Satellite view of the Carajás Mine in Pará state, Brazil is the largest iron ore mine in the world. Photo: Google Earth

By Philip Fearnside
15 September 2017

(Mongabay) – On 23 August 2017, Brazil’s president Michel Temer issued a decree revoking the RENCA (National Reserve of Copper and Associated Minerals), an area the size of Switzerland on the northern side of the Amazon River straddling the states of Pará and Amapá. The Ministry of Environment had not been consulted and Brazil’s environmentalists and public were caught by surprise. Actually, in March the Temer administration had announced its intention of revoking the RENCA at a convention of mining companies in Canada. The choice of venue is telling.

A firestorm of criticism in Brazil and abroad (see here, here, here, here and here) led Temer to “revoke” the decree on August 28th and replace it with a new one. However, this widely trumpeted “revocation” didn’t mean ceasing to abolish the reserve, as the new decree merely tacked on some language stating that protected areas and environmental regulations would be respected. Needless to say, these regulations were already in place, and the original decree implicitly assumed that they would remain so.

On August 30th a federal judge issued a preliminary decision (liminar) suspending the decree and directed that the matter should be decided by the National Congress. However, the National Congress is presently dominated by representatives with a decidedly anti-environmental stance (see here, here and here). In addition, preliminary judicial decisions such as this are easily overruled by interested parties, such as the presidential administration, by seeking out friendly judges to issue a counter decision. This occurred many times when decisions halting construction of dams like Belo Monte were overturned within a few days.

The RENCA was not created for conservation purposes, but rather as an act of Brazil’s 1964-1985 military dictatorship to preserve a strategic reserve of mineral deposits instead of allowing international mining companies to exhaust and export these deposits, as, for example, had happened with the manganese deposit elsewhere in Amapá. However, in practice, the RENCA’s prevention of large-scale mining has protected the environment in this vast area, both inside and outside of legally protected areas.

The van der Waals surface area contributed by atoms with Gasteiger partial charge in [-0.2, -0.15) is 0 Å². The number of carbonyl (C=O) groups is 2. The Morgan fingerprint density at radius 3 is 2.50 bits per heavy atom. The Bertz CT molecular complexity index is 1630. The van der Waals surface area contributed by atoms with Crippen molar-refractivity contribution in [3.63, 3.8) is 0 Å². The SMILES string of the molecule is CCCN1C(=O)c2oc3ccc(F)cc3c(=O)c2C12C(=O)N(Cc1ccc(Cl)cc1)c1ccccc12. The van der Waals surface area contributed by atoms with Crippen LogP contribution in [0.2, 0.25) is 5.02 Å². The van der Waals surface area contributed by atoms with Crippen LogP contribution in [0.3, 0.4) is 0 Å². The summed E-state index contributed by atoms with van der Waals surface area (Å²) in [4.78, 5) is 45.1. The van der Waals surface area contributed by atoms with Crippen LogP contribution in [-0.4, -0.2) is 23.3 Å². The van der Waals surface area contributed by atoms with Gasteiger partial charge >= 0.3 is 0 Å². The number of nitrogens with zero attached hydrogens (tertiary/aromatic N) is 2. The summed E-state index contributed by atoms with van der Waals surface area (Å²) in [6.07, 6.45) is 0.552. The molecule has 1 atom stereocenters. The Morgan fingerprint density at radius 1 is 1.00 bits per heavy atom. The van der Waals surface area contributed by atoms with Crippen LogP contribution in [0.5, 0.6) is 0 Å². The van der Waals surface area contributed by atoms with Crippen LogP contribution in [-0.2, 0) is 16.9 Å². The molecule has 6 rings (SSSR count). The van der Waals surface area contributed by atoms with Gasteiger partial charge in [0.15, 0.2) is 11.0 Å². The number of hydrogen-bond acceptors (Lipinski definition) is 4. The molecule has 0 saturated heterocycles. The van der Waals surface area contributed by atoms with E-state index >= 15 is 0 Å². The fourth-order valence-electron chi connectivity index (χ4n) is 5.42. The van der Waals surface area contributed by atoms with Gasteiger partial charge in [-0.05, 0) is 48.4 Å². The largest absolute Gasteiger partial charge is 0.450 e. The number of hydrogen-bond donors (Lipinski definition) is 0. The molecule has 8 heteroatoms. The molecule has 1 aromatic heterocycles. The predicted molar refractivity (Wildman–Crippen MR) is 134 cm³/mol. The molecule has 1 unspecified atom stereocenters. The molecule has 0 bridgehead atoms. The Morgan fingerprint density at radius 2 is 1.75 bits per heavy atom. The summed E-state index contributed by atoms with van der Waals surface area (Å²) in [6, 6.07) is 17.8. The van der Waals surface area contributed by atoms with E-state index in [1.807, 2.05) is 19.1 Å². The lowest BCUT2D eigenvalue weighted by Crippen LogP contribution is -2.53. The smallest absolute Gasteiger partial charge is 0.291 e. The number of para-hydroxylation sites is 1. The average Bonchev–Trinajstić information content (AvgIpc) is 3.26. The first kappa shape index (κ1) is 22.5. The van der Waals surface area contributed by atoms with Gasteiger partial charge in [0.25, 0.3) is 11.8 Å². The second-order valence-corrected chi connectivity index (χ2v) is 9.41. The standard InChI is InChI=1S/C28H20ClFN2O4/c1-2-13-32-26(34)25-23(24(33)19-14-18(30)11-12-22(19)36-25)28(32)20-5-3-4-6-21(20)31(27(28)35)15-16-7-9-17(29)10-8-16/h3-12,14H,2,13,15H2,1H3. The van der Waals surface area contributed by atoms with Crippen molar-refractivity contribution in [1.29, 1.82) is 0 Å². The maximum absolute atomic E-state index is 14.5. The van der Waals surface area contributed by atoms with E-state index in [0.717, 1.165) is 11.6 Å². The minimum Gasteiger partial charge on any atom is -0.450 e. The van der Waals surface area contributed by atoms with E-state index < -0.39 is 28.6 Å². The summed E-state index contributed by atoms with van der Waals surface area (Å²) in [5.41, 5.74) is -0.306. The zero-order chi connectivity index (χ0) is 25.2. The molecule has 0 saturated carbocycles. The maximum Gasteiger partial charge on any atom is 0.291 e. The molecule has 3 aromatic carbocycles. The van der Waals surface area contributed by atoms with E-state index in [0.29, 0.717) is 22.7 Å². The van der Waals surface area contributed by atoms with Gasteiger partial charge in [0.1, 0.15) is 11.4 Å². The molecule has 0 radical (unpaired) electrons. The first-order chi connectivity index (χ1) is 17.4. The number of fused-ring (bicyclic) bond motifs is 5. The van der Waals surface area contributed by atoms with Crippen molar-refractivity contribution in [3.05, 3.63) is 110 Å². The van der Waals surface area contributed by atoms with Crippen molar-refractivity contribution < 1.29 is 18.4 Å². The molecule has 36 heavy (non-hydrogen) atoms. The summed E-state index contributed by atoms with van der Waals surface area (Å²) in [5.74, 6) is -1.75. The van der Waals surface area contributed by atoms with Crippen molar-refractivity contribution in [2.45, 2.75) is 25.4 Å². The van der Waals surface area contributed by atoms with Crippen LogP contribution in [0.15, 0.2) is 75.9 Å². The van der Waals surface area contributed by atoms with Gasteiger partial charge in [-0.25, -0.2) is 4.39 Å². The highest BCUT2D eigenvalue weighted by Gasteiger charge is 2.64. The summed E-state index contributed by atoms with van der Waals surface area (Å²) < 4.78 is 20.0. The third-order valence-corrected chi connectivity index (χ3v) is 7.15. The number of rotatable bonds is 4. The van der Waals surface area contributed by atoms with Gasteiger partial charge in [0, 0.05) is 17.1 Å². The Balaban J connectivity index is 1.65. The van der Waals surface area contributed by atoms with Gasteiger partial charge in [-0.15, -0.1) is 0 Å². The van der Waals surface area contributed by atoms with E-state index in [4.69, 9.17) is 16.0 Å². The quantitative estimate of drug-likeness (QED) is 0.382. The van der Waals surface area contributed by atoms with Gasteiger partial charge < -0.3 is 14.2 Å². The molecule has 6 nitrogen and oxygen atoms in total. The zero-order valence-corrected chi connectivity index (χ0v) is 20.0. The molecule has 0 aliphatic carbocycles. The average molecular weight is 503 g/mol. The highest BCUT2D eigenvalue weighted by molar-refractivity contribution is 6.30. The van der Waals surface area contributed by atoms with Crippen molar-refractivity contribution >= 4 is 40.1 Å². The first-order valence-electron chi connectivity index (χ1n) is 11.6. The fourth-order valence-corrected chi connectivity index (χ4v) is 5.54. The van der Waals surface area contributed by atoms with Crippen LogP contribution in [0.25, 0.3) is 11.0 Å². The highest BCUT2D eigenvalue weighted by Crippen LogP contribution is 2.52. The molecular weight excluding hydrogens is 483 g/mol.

Aerial images produced by the MAAP Project showing before (July 2010) and after (June 2017) the construction of the Belo Monte dam on the Xingu River. Photo: DigitalGlobe / ACT / Airbus / Apollo Mapping

In an editorial, the Folha de São Paulo newspaper considered the negative public-opinion reaction to be “exaggerated.” Although it is always possible to exaggerate environmental threats, and a few statements by politicians and others can best be interpreted as hyperbole, abolishing the RENCA is indeed a threat to the environment and to traditional peoples in this highly biodiverse and relatively undisturbed area. […]

The presumption that what is forbidden by Brazil’s laws or by the constitution will simply not happen in real life is very naïve. After all, the Belo Monte Dam was well described by the Federal Public Ministry (public prosecutors charged with defending the people’s interests) in Belém as “totally illegal,” but it now stands on the Xingu River as a concrete fact (see here and here). The Canadian mining firms that the Temer administration has invited to the area are of sufficient size to change history in their favor. [more]

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